I&I

“I&I” is a short acronym for a huge problem most sewer communities face, Infiltration and Inflow.  Inflow occurs when rainwater is misdirected into the sanitary sewer system instead of storm sewers.  Examples are: roof leaders, yard and area drains, manhole covers, and cross connections from storm drains. The remedy for inflow is to remove improper connections to the sanitary sewer system.  Infiltration occurs when ground water seeps into the sanitary sewer system through cracks or leaks in sewer pipes. The cracks or leaks may be caused by age related deterioration, loose joints, damage or root infiltration. The remedy for infiltration is repairing or replacing the leaking infrastructure.  Ignored I&I results in excessive flows in the sewers and into the wastewater treatment plant.  This becomes a very costly problem for all of us.  I&I can also be classified as RII (rain induced I&I) and as storm induced I&I which could include melting snow, flooding streams as well as rain.

I&I affects the quantity of wastewater that needs to be treated, the capacity of your community’s sewer pipes, wastewater treatment plant and ultimately, the rate businesses and residents pay to operate and maintain them.  The worst impact of I&I is the possibility that the excess sewage flows out of the sewer pipe and into our environment.    I&I takes up valuable capacity in the WWTP and may limit future sewer connections.  I&I adversely affects the nutrient loadings for the plant discharge.  If this is ignored,  I&I could cost this community  millions of dollars.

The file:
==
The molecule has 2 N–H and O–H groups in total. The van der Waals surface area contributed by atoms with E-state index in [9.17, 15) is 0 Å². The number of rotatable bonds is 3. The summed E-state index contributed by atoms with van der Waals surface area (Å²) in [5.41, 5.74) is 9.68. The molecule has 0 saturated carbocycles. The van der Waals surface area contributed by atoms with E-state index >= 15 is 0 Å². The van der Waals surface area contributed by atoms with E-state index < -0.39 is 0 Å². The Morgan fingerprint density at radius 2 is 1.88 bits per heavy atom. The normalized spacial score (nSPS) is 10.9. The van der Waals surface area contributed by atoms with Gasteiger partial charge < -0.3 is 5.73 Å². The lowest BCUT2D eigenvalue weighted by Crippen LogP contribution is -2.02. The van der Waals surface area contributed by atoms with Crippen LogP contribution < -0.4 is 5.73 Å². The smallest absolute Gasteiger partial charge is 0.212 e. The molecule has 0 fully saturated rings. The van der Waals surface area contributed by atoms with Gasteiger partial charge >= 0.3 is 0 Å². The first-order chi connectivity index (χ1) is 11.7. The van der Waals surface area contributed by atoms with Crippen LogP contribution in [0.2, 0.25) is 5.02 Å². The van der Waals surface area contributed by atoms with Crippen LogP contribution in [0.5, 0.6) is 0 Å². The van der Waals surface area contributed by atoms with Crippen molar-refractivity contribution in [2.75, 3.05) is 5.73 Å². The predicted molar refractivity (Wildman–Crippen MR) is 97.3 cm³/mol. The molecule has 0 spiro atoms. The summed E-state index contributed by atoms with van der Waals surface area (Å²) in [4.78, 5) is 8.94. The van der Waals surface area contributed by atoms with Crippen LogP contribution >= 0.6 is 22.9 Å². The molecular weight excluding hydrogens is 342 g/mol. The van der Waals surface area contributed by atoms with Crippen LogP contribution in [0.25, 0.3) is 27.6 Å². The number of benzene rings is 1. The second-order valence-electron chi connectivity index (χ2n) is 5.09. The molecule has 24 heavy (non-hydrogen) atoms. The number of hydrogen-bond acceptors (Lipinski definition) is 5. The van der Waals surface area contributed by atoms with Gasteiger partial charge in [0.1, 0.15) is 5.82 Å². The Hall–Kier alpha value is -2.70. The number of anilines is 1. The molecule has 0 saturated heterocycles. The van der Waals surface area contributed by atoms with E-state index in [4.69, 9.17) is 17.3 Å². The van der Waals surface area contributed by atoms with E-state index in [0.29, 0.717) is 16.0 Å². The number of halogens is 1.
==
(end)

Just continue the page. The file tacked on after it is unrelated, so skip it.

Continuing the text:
The municipality is responsible for maintaining the sewers on streets and public right of ways.  Your community has an on-going program to reduce the quantity of I&I in the sanitary sewer system.  A pothole in the street is easy for all of us to see and know that repairs are needed. Since the sewers are underground, special equipment and techniques are used to locate problems.  Specialized robotic video cameras are lowered into manholes and travel down the sewer pipes.  Flow meters, smoke testing, conductivity sampling are also used in our program to locate problems in sewers.  Several sections of the sewers have been replaced.  After problems are located, repair and rehabilitation contracts are bid and awarded.  Continued investigations and repairs of sewers will persist for many years.

Homeowners are responsible for maintaining their building sewers on their private property.  You, as a homeowner, can reduce I&I from your property.

  • Check that rain gutters and outside drains are not connected to the sewer system.  Disconnect any drains that are found to be connected.
  • Avoid planting trees and shrubs over building sewers. The roots can damage the structure of the sewer pipe and cause leaks.
  • Make sure that the caps are on your cleanouts. Lawn mowers tend to break the plastic caps.  Replacement lids are available at your local hardware store.
  • Ensure that basement drains are not connected to the sanitary sewer and install a sump pump to the stormwater drainage system instead.
  • Replace any known broken, leaky or problem sections of sewer pipe that are located on your property.

Recent regulations imposed by PADEP (Chesapeake Bay Strategy) have changed impacts of I&I.  Some limits get more stringent as the flows to the plant increase.  This means higher costs for construction, operation, and maintenance to meet these stricter limits.   For example, at the current design flow of 8 MGD, our limits for Total Nitrogen will be 6 mg/L.  To increase our plant capacity by only 20%, the limits for Nitrogen would decrease to 4.8 mg/L and the costs to the Township could more than double!  This is just one example how reducing I&I is a cost-effective solution.  It does, however, need everyone to do their share by repairing and maintaining their building sewers on their property.

Use the link below to see flow rate to the plant.  Normal flow rate is about 4 mgd.

http://doverwwtp.dyndns-office.com:8080/frmflowstatus.aspx